Speeches (Lines) for Angelo
in "Comedy of Errors"

Total: 31

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# Act, Scene, Line
(Click to see in context)
Speech text

1

III,1,697

Here is neither cheer, sir, nor welcome: we would
fain have either.

2

III,1,759

I'll meet you at that place some hour hence.

3

III,2,926

Master Antipholus,—

4

III,2,928

I know it well, sir, lo, here is the chain.
I thought to have ta'en you at the Porpentine:
The chain unfinish'd made me stay thus long.

5

III,2,932

What please yourself, sir: I have made it for you.

6

III,2,934

Not once, nor twice, but twenty times you have.
Go home with it and please your wife withal;
And soon at supper-time I'll visit you
And then receive my money for the chain.

7

III,2,940

You are a merry man, sir: fare you well.

8

IV,1,957

Even just the sum that I do owe to you
Is growing to me by Antipholus,
And in the instant that I met with you
He had of me a chain: at five o'clock
I shall receive the money for the same.
Pleaseth you walk with me down to his house,
I will discharge my bond and thank you too.
[Enter ANTIPHOLUS of Ephesus and DROMIO of Ephesus]
from the courtezan's]

9

IV,1,980

Saving your merry humour, here's the note
How much your chain weighs to the utmost carat,
The fineness of the gold and chargeful fashion.
Which doth amount to three odd ducats more
Than I stand debted to this gentleman:
I pray you, see him presently discharged,
For he is bound to sea and stays but for it.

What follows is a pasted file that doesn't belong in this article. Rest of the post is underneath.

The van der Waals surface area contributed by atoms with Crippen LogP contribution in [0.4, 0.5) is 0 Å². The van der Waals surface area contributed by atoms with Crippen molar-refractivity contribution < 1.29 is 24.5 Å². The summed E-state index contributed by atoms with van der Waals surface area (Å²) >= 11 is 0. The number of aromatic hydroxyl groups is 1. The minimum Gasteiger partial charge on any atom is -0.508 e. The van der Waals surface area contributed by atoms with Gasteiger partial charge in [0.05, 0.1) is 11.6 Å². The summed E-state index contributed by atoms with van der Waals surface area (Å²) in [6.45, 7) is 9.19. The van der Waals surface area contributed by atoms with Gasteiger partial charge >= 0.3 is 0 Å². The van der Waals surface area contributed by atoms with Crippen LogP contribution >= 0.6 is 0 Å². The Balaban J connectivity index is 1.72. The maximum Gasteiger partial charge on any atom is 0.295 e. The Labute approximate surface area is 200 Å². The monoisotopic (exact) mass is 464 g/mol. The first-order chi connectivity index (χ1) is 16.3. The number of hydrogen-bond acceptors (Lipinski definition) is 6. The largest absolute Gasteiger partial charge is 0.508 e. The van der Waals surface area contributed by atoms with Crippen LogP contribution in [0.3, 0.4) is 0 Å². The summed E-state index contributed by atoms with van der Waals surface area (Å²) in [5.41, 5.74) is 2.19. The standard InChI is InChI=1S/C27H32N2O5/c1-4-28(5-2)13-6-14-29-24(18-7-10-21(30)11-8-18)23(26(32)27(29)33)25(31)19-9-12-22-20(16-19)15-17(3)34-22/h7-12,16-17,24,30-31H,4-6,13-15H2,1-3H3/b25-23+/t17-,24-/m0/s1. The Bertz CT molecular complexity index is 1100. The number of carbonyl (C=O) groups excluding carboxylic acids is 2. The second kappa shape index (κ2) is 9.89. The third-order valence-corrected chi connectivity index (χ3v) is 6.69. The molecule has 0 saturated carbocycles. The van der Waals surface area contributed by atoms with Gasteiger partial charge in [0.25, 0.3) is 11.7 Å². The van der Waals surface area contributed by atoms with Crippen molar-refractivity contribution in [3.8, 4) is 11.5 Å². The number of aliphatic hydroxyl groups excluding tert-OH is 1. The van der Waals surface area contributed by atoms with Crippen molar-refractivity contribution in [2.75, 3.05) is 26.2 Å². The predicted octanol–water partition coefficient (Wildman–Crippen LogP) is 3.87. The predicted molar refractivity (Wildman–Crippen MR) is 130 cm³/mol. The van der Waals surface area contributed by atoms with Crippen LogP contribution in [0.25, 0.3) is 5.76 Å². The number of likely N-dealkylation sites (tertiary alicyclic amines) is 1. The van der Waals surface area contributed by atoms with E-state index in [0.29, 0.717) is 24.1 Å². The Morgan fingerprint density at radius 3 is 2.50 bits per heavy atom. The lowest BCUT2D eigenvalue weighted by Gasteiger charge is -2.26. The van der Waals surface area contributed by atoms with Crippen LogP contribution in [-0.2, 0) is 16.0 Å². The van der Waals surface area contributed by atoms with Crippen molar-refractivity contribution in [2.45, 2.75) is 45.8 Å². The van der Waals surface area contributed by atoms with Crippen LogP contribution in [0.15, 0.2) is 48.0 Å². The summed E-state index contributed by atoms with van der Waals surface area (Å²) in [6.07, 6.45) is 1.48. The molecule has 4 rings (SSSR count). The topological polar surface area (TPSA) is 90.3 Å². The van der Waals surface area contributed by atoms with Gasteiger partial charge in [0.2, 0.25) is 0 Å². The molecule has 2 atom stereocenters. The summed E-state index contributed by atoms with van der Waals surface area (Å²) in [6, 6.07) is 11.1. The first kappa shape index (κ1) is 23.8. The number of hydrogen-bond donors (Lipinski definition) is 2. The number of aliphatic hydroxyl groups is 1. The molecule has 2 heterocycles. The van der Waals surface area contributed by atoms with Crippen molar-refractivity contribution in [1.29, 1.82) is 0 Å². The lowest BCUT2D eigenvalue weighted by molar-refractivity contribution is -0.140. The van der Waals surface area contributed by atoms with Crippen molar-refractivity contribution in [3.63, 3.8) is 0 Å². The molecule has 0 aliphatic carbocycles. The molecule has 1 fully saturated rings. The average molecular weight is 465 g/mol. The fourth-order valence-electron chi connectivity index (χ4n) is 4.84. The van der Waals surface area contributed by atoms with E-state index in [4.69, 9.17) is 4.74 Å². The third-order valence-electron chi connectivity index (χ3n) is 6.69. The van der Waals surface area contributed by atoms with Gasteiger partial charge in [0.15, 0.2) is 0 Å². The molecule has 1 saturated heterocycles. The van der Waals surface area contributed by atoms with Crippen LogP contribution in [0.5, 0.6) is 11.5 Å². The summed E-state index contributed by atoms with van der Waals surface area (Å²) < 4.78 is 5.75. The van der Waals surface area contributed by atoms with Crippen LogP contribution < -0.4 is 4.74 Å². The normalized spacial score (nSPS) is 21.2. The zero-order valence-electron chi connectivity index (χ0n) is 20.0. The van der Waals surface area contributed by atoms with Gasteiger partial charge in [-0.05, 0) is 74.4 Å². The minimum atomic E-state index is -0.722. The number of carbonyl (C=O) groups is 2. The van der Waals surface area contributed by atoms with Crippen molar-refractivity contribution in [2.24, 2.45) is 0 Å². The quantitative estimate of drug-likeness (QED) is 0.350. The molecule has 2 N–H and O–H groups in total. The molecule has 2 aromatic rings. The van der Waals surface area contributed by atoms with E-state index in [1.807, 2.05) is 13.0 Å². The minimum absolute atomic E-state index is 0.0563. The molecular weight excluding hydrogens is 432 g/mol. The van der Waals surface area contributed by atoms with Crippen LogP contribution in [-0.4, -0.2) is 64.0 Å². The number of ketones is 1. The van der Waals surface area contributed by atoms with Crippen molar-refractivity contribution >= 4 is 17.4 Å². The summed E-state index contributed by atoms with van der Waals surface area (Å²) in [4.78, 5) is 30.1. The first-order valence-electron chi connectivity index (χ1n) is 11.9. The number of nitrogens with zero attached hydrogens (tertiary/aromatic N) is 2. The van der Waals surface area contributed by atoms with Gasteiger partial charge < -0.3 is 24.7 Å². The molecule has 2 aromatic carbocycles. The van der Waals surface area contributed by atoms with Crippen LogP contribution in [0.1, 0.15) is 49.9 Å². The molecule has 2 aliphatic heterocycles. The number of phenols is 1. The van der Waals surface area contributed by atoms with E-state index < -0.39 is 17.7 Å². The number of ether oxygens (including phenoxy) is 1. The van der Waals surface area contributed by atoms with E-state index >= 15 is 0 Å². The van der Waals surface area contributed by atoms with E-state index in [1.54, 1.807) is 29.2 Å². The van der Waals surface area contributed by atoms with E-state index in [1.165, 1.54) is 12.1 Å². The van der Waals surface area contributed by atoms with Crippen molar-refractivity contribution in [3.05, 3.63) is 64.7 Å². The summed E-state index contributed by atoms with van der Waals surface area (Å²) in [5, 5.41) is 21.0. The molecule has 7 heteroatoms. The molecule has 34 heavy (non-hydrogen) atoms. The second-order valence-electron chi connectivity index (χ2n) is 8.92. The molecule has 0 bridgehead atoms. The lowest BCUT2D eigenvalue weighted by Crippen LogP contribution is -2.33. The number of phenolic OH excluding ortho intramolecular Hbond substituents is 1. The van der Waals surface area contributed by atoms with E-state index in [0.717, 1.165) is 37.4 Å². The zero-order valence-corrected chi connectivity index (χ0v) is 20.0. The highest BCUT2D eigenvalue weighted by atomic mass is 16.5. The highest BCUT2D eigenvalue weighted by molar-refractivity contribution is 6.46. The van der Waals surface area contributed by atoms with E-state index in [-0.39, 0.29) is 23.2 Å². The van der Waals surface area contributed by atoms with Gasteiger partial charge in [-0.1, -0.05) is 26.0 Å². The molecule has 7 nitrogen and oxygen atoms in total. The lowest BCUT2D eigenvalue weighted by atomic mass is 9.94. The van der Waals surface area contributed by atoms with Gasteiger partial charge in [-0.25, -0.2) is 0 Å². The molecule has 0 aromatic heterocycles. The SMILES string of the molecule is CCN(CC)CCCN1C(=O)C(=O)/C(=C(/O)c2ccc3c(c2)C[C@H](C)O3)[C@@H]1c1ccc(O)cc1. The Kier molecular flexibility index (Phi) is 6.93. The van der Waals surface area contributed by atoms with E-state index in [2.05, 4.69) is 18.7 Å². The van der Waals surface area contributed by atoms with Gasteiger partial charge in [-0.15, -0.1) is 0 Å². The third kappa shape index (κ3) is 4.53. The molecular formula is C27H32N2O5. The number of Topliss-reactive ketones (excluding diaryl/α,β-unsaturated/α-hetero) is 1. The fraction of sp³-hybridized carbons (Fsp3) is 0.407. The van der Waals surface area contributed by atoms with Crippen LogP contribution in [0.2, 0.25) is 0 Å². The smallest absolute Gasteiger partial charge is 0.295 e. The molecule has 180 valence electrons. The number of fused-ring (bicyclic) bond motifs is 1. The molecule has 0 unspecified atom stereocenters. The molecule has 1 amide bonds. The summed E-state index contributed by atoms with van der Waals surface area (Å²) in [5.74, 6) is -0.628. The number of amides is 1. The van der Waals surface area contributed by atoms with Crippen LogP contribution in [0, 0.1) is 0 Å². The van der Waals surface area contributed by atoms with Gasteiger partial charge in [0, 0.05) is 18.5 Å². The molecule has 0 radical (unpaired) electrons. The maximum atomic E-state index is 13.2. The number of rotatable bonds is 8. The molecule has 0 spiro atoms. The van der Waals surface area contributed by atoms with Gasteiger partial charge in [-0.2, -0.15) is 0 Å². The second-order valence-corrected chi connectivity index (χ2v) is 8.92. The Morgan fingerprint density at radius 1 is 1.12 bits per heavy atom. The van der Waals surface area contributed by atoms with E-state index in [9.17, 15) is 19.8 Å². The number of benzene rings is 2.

10

IV,1,993

Then you will bring the chain to her yourself?

11

IV,1,995

Well, sir, I will. Have you the chain about you?

12

IV,1,998

Nay, come, I pray you, sir, give me the chain:
Both wind and tide stays for this gentleman,
And I, to blame, have held him here too long.

13

IV,1,1006

You hear how he importunes me;—the chain!

14

IV,1,1008

Come, come, you know I gave it you even now.
Either send the chain or send me by some token.

15

IV,1,1016

The money that you owe me for the chain.

16

IV,1,1018

You know I gave it you half an hour since.

17

IV,1,1020

You wrong me more, sir, in denying it:
Consider how it stands upon my credit.

18

IV,1,1024

This touches me in reputation.
Either consent to pay this sum for me
Or I attach you by this officer.

19

IV,1,1029

Here is thy fee; arrest him, officer,
I would not spare my brother in this case,
If he should scorn me so apparently.

20

IV,1,1036

Sir, sir, I will have law in Ephesus,
To your notorious shame; I doubt it not.

21

V,1,1424

I am sorry, sir, that I have hinder'd you;
But, I protest, he had the chain of me,
Though most dishonestly he doth deny it.

22

V,1,1428

Of very reverend reputation, sir,
Of credit infinite, highly beloved,
Second to none that lives here in the city:
His word might bear my wealth at any time.

23

V,1,1434

'Tis so; and that self chain about his neck
Which he forswore most monstrously to have.
Good sir, draw near to me, I'll speak to him.
Signior Antipholus, I wonder much
That you would put me to this shame and trouble;
And, not without some scandal to yourself,
With circumstance and oaths so to deny
This chain which now you wear so openly:
Beside the charge, the shame, imprisonment,
You have done wrong to this my honest friend,
Who, but for staying on our controversy,
Had hoisted sail and put to sea to-day:
This chain you had of me; can you deny it?

24

V,1,1471

I knew he was not in his perfect wits.

25

V,1,1555

Upon what cause?

26

V,1,1560

See where they come: we will behold his death.

27

V,1,1649

O perjured woman! They are both forsworn:
In this the madman justly chargeth them.

28

V,1,1692

My lord, in truth, thus far I witness with him,
That he dined not at home, but was lock'd out.

29

V,1,1695

He had, my lord: and when he ran in here,
These people saw the chain about his neck.

30

V,1,1822

That is the chain, sir, which you had of me.

31

V,1,1825

I think I did, sir; I deny it not.

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